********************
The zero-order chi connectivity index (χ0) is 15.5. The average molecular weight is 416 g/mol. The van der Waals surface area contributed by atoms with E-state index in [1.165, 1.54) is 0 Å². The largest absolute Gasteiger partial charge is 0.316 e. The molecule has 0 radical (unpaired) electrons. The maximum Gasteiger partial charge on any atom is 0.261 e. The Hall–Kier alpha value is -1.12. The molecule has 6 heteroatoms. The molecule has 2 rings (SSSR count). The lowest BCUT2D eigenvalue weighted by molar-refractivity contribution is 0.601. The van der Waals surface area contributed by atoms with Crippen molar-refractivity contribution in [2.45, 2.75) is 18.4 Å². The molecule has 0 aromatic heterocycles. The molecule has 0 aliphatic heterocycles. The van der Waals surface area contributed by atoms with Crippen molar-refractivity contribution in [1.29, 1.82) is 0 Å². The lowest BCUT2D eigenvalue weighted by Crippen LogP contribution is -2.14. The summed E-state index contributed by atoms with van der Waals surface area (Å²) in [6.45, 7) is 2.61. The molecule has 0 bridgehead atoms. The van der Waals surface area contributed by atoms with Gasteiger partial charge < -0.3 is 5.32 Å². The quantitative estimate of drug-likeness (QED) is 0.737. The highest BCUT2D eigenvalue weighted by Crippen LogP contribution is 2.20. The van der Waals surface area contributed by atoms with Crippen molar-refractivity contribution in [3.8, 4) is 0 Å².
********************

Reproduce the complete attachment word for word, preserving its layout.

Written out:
The zero-order chi connectivity index (χ0) is 15.5. The average molecular weight is 416 g/mol. The van der Waals surface area contributed by atoms with E-state index in [1.165, 1.54) is 0 Å². The largest absolute Gasteiger partial charge is 0.316 e. The molecule has 0 radical (unpaired) electrons. The maximum Gasteiger partial charge on any atom is 0.261 e. The Hall–Kier alpha value is -1.12. The molecule has 6 heteroatoms. The molecule has 2 rings (SSSR count). The lowest BCUT2D eigenvalue weighted by molar-refractivity contribution is 0.601. The van der Waals surface area contributed by atoms with Crippen molar-refractivity contribution in [2.45, 2.75) is 18.4 Å². The molecule has 0 aromatic heterocycles. The molecule has 0 aliphatic heterocycles. The van der Waals surface area contributed by atoms with Crippen molar-refractivity contribution in [1.29, 1.82) is 0 Å². The lowest BCUT2D eigenvalue weighted by Crippen LogP contribution is -2.14. The summed E-state index contributed by atoms with van der Waals surface area (Å²) in [6.45, 7) is 2.61. The molecule has 0 bridgehead atoms. The van der Waals surface area contributed by atoms with Gasteiger partial charge < -0.3 is 5.32 Å². The quantitative estimate of drug-likeness (QED) is 0.737. The highest BCUT2D eigenvalue weighted by Crippen LogP contribution is 2.20. The van der Waals surface area contributed by atoms with Crippen molar-refractivity contribution in [3.8, 4) is 0 Å².